When it comes to Halloween, costumed kiddos have one goal, and one goal only: to collect as much candy as possible. And traditionally, that meant getting dressed up and going door-to-door to get treats. But there’s a new (and potentially safer) way for kids to get candy, and that’s by participating in a trunk-or-treat. This new holiday tradition is catching on with parents and kids because of its many spooktacular benefits.
What exactly is trunk-or-treat?
Trunk-or-treat takes the idea of trick-or-treating and elevates it to a newer (and safer) level. Typically a group of people in a community or a neighborhood will bring their cars to a designated location so that kids can trick-or-treat from the trunks of the participants’ cars.
But if thought that your kid was going to just grab some Twizzlers from an undecorated trunk of a Tesla, think again. Parents who agree to participate in trunk-or-treat go all out decorating the trunks of their cars (complete with cobwebs, spooky décor, speakers booming out scary sounds, and even rigging fog machines to add to the ambience). Kids don’t actually get into the cars, because the trunks are open at all times and being manned by an adult who is helping dole out the candy.
How did trunk-or-treat start?
Back in the day, parents probably didn’t think twice about their kids banging on strangers’ doors and begging for candy. Sure, there were urban legends of kids finding razor blades in their (gasp, unwrapped) apples, or candies that had packaging that seemed to be mysteriously rewrapped for some strange reason. But it was out of growing concern for children’s safety that trunk-or-treat began with church groups who sought a safer way for kids to get their Snickers.
When is trunk-or-treat held?
Many times, trunk-or-treat will be held on Halloween or in the days leading up to the holiday. Communities will let their neighbors know when (and where) an upcoming trunk-or-treat will be held, so that parents can prepare for the holiday by ensuring that their kiddo has a costume or by running to the craft store to bling out the back of their car. If your community has hosted a trunk-or-treat in the past, it’s probably been held sometime in the month of October.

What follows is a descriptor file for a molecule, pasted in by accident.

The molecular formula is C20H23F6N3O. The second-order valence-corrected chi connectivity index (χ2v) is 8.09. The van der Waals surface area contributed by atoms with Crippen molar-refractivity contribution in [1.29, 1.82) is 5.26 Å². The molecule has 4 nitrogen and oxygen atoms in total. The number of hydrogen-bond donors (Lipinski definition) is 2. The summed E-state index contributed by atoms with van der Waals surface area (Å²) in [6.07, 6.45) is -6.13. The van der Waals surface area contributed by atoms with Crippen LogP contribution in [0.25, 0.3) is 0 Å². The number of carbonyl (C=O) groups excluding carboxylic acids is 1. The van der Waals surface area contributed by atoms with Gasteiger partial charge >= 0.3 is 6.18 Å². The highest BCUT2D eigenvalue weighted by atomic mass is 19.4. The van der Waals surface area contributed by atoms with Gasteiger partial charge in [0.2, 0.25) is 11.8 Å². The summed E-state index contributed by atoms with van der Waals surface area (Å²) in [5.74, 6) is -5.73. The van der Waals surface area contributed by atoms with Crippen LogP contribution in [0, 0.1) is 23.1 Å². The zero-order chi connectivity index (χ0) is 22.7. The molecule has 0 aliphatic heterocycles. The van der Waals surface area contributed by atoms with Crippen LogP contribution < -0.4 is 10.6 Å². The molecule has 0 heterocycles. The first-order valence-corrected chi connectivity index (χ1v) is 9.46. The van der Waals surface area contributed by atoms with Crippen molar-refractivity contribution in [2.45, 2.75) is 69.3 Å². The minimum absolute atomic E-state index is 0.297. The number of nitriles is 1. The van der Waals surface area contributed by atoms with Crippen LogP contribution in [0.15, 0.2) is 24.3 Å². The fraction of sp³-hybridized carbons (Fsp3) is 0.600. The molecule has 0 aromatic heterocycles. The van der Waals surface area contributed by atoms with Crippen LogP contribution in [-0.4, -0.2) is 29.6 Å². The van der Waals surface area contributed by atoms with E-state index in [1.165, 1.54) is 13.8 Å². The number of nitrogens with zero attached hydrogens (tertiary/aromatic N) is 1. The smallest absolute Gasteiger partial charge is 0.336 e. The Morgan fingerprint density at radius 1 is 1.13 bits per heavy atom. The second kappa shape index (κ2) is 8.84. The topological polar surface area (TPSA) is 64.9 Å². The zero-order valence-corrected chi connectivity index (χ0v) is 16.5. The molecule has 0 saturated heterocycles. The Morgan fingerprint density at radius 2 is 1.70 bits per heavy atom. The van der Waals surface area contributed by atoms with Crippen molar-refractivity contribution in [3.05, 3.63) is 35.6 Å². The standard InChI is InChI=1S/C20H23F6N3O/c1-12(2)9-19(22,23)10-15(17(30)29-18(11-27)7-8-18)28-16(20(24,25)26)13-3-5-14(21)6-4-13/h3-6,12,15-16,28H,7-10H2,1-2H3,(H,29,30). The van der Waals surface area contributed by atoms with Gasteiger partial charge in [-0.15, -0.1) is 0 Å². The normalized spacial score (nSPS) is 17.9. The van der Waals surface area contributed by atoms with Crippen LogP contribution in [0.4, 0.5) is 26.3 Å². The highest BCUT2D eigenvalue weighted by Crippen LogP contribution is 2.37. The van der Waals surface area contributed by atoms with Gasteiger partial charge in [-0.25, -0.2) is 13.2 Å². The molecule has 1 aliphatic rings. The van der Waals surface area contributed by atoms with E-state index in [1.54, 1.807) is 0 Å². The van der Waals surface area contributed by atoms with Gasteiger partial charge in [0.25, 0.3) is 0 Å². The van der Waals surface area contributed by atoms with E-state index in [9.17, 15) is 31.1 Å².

These are the benefits of trunk-or-treat
But you might argue “Where’s the fun in going to a parking lot and picking candy from some cars? Isn’t the point of trick-or-treating to walk up to a lot of houses to get your candy?” Well, yes and no. Of course, there is something to be said for the anticipation that builds when you’re walking up to a door and unsure if the neighbors are home, and if they do open the door, if they’ll be giving out full-size Hershey bars. But it’s for that same reason that many parents prefer trunk-or-treat, because there’s much less walking, which is ideal if you’re in an area where walking door-to-door isn’t feasible. With trunk-or-treat, you score a lot more candy in a much faster time frame. It’s a short (and sweet) way to get your candy quicker.
Also, you’ll most likely know at least some (if not all) of the people participating in trunk-or-treat. That way, you won’t have to worry about questionable candy winding up in your kid’s sack or (ack) if your overly excited kid tries to run into someone’s house (hey, it happens).
And when weather conditions are unfavorable, trunk-or-treat ensures that your kid will get their candy on Halloween without having to deal too long with the cold, rain, or other unpleasant environmental elements. And it means that you won’t have to hand over your own stash of Skittles as a substitute when your kid is crying that they missed Halloween this year.
Trunk-or-treat helps to keep the magic and excitement of Halloween alive. In fact, many communities will offer a trunk-or-treat option in addition to traditional trick-or-treating. That means your kid can get double the amount of candy — and extra Kit Kats for you, too.